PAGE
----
Skip to main content
A scary good deal on trusted journalism
Get full digital access to globeandmail.com
$0.99
per week for 24 weeks SAVE OVER $140
OFFER ENDS OCTOBER 31
A scary good deal on trusted journalism
$0.99
per week
for 24 weeks
SAVE OVER $140
OFFER ENDS OCTOBER 31
// //

Iranian scientist Mohsen Fakhrizadeh during a meeting with the Iranian supreme leader in Tehran, on Jan. 23, 2019.

-/AFP/Getty Images

Prominent Iranian scientist Mohsen Fakhrizadeh, killed in an attack outside Tehran on Friday, was widely seen outside the country as a leading figure in the Islamic Republic’s nuclear program. Iran denies his involvement.

WHAT IS KNOWN ABOUT HIM?

Western officials and experts believe Fakhrizadeh played a pivotal role in suspected Iranian work in the past to develop the means to assemble a nuclear warhead behind the facade of a declared civilian uranium enrichment program.

Iran denies ever having sought to develop a nuclear weapon.

Story continues below advertisement

A landmark report by the U.N. nuclear watchdog in 2011 identified Fakhrizadeh as a central figure in suspected Iranian work to develop technology and skills needed for atomic bombs, and suggested he may still have a role in such activity.

Believed to be a senior officer in the elite Revolutionary Guards, Fakhrizadeh was the only Iranian the report identified.

Iranian nuclear scientist Mohsen Fakhrizadeh killed in attack near Tehran, state TV reports

WHAT DOES IRAN SAY?

The U.N. International Atomic Energy Agency (IAEA) has long wanted to meet Fakhrizadeh as part of a protracted investigation into whether Iran carried out illicit nuclear weapons research.

Showing no sign it would heed the request, Iran acknowledged Fakhrizadeh’s existence several years ago but said he was an army officer not involved in the nuclear program, according to a diplomatic source with knowledge of the matter.

He was also named in a 2007 U.N. resolution on Iran as a person involved in nuclear or ballistic missile activities.

WHAT IS KNOWN ABOUT HIS BACKGROUND?

An exiled Iranian opposition group, the National Council of Resistance of Iran (NCRI), in May 2011 issued a report with what it said was a photograph of Fakhrizadeh, with dark hair and beard stubble. It was not possible to independently verify the picture.

The NCRI said in the report that Fakhrizadeh was born in 1958 in the holy Shi’ite Muslim city of Qom, was a deputy defense minister and a Revolutionary Guards brigadier-general, and holds a nuclear engineering doctorate and taught at Iran’s University of Imam Hussein.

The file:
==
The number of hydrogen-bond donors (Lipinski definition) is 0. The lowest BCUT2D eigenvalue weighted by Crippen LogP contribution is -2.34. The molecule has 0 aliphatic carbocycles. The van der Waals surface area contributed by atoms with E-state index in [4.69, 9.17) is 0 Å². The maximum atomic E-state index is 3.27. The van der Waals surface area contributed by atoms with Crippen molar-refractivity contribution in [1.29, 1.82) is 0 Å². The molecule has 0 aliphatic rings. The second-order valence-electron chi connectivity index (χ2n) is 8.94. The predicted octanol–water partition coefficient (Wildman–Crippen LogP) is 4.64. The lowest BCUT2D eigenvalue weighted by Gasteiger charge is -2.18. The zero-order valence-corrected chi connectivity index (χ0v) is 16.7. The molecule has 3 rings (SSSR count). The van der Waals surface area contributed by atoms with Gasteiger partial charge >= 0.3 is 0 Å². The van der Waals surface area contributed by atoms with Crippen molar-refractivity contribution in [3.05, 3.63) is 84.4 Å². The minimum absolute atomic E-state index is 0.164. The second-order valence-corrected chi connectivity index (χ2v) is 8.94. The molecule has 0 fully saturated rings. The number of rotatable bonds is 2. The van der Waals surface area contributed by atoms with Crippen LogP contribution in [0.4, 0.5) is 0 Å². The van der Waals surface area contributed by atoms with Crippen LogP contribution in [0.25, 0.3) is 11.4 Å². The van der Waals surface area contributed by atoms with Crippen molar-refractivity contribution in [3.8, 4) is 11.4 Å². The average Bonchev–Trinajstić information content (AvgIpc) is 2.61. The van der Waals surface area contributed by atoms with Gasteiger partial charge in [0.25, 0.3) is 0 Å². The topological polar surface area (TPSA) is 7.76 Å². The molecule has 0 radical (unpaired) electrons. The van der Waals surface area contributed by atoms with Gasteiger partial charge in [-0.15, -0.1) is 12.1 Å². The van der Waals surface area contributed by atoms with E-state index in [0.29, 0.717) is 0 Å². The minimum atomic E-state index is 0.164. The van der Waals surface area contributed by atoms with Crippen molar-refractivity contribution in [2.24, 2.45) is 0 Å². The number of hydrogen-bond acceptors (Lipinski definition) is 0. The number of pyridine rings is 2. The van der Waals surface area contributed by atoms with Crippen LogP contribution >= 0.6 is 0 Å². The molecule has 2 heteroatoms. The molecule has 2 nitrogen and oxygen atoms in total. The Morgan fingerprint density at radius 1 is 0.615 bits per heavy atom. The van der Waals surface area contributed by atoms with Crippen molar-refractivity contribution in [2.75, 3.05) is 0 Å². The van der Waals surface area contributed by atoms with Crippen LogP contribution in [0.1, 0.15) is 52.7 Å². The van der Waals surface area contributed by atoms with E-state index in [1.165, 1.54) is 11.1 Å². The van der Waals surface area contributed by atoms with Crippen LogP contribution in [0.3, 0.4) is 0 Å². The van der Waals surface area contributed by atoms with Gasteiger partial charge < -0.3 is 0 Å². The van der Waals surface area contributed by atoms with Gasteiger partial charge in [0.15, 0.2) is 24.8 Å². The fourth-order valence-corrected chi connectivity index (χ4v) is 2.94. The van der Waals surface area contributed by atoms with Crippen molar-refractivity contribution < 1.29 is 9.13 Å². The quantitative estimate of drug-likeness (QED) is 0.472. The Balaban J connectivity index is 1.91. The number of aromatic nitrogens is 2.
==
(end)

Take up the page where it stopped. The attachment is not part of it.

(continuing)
Story continues below advertisement

The process to turn uranium ore into the radioactive material used in a nuclear reactor or bomb is highly complex. One method, which the Iranians are utilizing, involves hundreds or thousands of centrifuges working in concert to make a gas that is highly enriched in uranium-235. This U-235 isotope is key to nuclear fission.

Our Morning Update and Evening Update newsletters are written by Globe editors, giving you a concise summary of the day’s most important headlines. Sign up today.

Your Globe

Build your personal news feed

  1. Follow topics and authors relevant to your reading interests.
  2. Check your Following feed daily, and never miss an article. Access your Following feed from your account menu at the top right corner of every page.

Follow topics related to this article:

View more suggestions in Following Read more about following topics and authors
Report an error
Due to technical reasons, we have temporarily removed commenting from our articles. We hope to have this fixed soon. Thank you for your patience. If you are looking to give feedback on our new site, please send it along to feedback@globeandmail.com. If you want to write a letter to the editor, please forward to letters@globeandmail.com.

Welcome to The Globe and Mail’s comment community. This is a space where subscribers can engage with each other and Globe staff. Non-subscribers can read and sort comments but will not be able to engage with them in any way. Click here to subscribe.

If you would like to write a letter to the editor, please forward it to letters@globeandmail.com. Readers can also interact with The Globe on Facebook and Twitter .

Welcome to The Globe and Mail’s comment community. This is a space where subscribers can engage with each other and Globe staff. Non-subscribers can read and sort comments but will not be able to engage with them in any way. Click here to subscribe.

If you would like to write a letter to the editor, please forward it to letters@globeandmail.com. Readers can also interact with The Globe on Facebook and Twitter .

Welcome to The Globe and Mail’s comment community. This is a space where subscribers can engage with each other and Globe staff.

We aim to create a safe and valuable space for discussion and debate. That means:

  • Treat others as you wish to be treated
  • Criticize ideas, not people
  • Stay on topic
  • Avoid the use of toxic and offensive language
  • Flag bad behaviour

If you do not see your comment posted immediately, it is being reviewed by the moderation team and may appear shortly, generally within an hour.

We aim to have all comments reviewed in a timely manner.

Comments that violate our community guidelines will not be posted.

UPDATED: Read our community guidelines here

Discussion loading ...

To view this site properly, enable cookies in your browser. Read our privacy policy to learn more.
How to enable cookies